Through the lifesaving work that Donor Alliance does, our team sees a lot of tragedy and hears a lot of heartbreaking stories. But, we also get to witness the incredible hope and healing that donation and transplantation provides. That hope and healing is what drives our team members and volunteers to continue our mission to save lives by educating and inspiring the public to sign up as organ, eye and tissue donors through community programs, public outreach and education campaigns across Colorado and Wyoming.

Through our outreach and education programs, we speak to a lot of people that want to help but have questions about everything from the state registries themselves, to how the process works and who can be a donor or get a transplant. We’ve asked our team members to answer five of the toughest questions they have been asked and compiled their responses below.

1. I plan to donate my body to science. Can I still be an organ and tissue donor?

Yes, however, Donor Alliance only recovers organs and tissues for transplant. Whole-body donation for research or education purposes must be contracted through a separate organization. If you are a registered donor in your state’s registry, organ and tissue recovery for transplant will happen before whole-body donation. This prioritizes the immediate need of saving lives through organ and tissue donation and transplantation.

If you wish to participate in whole-body donation, we encourage you to thoroughly research the organization you are considering, make sure those arrangements are in place prior to your passing and document your desire to be a donor for transplantation purposes first. Some organizations may not accept a whole-body donation after organ and tissue recovery.

2. Can undocumented immigrants get transplants? I heard somebody couldn’t get a transplant because of their status.

Yes, undocumented immigrants can receive organ transplants. A transplant center’s criteria for all prospective candidates is the same regardless of U.S. citizenship or immigration status. Documentation of U.S. citizenship is not required at the four Colorado transplant centers. All prospective candidates are evaluated against a rigorous set of standards including various medical and psychosocial considerations, and a patient’s ability to maintain post-transplant medical care, which is essential to the success of organ transplants. Having meticulous transplant listing criteria helps ensure each precious gift of life will be maximized in its new home.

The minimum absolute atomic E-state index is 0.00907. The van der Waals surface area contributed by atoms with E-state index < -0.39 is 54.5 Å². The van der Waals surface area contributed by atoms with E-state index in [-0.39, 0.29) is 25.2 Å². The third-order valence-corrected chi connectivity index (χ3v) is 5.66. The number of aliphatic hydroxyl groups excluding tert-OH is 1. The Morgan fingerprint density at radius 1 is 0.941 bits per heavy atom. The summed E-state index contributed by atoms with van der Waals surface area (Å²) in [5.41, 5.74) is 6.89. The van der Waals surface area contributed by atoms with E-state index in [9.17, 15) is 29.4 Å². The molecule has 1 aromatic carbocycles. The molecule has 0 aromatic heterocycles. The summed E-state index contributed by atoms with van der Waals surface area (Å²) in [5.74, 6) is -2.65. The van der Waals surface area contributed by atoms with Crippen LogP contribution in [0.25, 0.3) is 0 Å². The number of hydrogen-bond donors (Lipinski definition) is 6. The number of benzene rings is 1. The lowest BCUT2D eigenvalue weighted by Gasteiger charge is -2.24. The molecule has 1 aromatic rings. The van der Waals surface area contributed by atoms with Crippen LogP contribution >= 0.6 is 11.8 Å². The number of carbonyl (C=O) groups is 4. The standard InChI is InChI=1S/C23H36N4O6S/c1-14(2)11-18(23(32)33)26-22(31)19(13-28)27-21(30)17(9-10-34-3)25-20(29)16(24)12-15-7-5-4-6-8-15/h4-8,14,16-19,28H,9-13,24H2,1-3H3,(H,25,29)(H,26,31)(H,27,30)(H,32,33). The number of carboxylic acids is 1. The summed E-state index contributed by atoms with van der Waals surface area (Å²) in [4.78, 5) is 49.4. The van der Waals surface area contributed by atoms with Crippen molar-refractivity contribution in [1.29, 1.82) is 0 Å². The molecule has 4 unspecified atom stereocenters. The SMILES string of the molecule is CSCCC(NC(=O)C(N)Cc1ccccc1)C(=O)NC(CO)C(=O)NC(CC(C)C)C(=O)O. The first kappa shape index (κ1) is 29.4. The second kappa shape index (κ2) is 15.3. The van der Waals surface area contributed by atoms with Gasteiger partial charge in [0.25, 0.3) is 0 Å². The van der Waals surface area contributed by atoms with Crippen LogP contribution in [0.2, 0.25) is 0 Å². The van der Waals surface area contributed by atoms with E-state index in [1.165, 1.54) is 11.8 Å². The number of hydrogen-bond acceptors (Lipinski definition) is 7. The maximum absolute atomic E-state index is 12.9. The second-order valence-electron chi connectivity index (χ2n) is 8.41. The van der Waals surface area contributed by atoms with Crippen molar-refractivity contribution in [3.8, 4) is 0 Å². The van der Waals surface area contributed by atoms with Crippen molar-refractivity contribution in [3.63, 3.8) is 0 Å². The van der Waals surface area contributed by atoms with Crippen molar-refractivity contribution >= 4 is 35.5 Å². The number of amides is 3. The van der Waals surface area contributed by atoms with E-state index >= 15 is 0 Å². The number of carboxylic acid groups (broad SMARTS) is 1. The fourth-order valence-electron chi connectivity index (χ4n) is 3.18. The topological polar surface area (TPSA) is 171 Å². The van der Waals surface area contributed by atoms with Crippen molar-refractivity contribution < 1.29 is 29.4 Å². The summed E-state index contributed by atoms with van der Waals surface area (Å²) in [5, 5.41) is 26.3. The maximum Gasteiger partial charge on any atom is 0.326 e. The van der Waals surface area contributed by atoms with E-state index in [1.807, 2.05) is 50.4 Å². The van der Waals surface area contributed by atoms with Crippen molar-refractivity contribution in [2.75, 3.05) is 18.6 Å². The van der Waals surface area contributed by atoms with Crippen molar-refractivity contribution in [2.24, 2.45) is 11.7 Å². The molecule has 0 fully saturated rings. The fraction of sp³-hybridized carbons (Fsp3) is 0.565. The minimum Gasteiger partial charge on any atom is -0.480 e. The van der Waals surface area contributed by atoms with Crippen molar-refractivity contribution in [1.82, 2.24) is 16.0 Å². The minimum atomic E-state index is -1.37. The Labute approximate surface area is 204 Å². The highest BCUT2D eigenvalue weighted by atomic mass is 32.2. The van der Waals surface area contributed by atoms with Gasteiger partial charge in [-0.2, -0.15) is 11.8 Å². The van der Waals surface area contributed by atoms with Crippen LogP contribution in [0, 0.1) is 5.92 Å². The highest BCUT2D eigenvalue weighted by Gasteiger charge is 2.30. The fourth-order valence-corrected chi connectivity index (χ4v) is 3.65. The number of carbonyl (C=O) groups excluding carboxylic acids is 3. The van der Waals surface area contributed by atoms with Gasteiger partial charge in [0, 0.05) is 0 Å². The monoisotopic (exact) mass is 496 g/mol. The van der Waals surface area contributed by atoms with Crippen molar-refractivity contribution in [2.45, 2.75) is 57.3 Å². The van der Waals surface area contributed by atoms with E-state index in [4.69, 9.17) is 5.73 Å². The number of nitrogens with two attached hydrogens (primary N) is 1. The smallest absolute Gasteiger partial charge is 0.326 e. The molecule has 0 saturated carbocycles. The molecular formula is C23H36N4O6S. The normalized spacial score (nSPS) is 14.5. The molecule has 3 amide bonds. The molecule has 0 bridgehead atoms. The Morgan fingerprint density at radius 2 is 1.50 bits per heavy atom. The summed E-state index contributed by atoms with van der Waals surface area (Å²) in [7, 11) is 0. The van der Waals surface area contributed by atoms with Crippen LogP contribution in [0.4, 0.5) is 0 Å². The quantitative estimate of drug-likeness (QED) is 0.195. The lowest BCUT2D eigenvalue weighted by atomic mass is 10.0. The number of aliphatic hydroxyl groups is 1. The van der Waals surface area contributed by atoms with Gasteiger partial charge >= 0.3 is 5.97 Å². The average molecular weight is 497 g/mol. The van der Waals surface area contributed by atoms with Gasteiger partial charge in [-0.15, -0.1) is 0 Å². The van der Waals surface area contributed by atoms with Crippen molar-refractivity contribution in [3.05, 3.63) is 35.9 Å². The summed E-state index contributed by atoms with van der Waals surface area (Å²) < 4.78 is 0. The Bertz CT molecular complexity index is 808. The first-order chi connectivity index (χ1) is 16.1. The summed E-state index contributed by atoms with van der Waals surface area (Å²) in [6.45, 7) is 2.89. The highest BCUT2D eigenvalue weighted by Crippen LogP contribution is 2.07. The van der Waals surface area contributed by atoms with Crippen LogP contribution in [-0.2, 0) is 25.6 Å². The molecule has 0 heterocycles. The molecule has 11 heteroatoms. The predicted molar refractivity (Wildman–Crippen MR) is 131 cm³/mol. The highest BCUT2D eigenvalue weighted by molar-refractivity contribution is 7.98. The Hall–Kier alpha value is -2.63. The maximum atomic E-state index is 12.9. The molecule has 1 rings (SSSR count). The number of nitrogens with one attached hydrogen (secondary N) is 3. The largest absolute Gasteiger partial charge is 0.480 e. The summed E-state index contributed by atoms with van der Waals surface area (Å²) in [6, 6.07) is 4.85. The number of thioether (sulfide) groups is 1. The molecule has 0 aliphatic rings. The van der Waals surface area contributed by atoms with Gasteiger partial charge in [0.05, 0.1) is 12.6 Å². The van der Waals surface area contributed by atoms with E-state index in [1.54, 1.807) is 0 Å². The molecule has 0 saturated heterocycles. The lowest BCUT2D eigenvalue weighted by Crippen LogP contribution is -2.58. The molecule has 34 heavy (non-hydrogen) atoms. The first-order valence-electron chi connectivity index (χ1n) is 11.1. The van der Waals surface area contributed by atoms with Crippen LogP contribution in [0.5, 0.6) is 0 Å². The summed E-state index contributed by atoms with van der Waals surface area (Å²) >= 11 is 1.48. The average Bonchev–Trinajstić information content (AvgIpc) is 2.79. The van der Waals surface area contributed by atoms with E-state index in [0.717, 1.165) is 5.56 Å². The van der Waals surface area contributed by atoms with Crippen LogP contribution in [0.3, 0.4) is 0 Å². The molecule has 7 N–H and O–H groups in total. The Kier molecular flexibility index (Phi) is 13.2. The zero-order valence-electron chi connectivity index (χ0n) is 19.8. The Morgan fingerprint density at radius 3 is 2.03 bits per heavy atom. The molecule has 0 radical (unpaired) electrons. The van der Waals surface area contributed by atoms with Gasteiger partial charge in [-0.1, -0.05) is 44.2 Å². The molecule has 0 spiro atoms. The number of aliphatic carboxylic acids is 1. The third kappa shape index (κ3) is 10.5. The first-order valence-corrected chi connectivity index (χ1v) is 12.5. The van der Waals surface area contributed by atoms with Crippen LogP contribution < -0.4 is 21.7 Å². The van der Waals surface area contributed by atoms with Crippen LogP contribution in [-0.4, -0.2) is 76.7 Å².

3. I’ve heard that if I’m in an accident or dying that paramedics or doctors won’t try to save my life because I have a heart on my license. Is that true?

Your status as a registered organ, eye and tissue donor has ZERO impact on the medical treatment you receive. Medical professionals have all taken an oath to save the lives of their patients. If you are ever involved in an emergency medical situation, saving your life is the only focus of your medical team. The driver license symbol is an indication of an individual’s registry status, but that status may have changed since the ID was issued, therefore the official, confidential registry database must be checked to verify registry status. Doctors, nurses and hospital staff do not have access to the organ and tissue donor registry. Only designated recovery agency staff have the ability to view anyone’s donor designation decision (or registry status).

4. I would sign up to become an organ, eye and tissue donor, but I’m too old and too sick to register.

You’re never too old or unhealthy to sign up to be a donor. Each person’s medical condition is evaluated at the time of death to determine what organs and tissues are viable for donation. Even people living with chronic diseases, like hepatitis or diabetes, can join the donor registry. Organs and tissues are generally not considered for donation if a person has died from an active cancer or an infectious disease; however, certain cancer patients can donate corneas. Everyone is encouraged to register to be an organ, eye and tissue donor and allow the medical professionals to determine your suitability to donate in the event of death.

5. Dozens of countries have presumed consent laws. Why doesn’t the U.S. move to a presumed consent policy to help shrink the transplant waiting list?

Presumed consent is a donation system by which individuals are automatically considered willing donors of organs, eyes and tissue after death unless they have taken the necessary legal steps to “opt out.” Research has shown that moving to presumed consent system would not be likely to increase lifesaving organ transplants in our area. Recent surveys demonstrate a lack of public support with 62% of Wyoming and 56% of Colorado respondents opposed to an “opt-out” or presumed consent system. Opt out would also eliminate the opportunity to request authorization from the family of a potential donor.

All states in the U.S. operate under an opt in system where the donor designation serves as a first-person consent advanced directive, unable to be overruled by the family. In other countries operating under a system of presumed consent, families are able to override the presumption of consent, nullifying the donation.

If you have more questions, or want to learn more about how to join the 68 percent of Coloradans and 59 percent of Wyoming residents who have signed up to be a donor, check out our Understanding Donation page, or visit or

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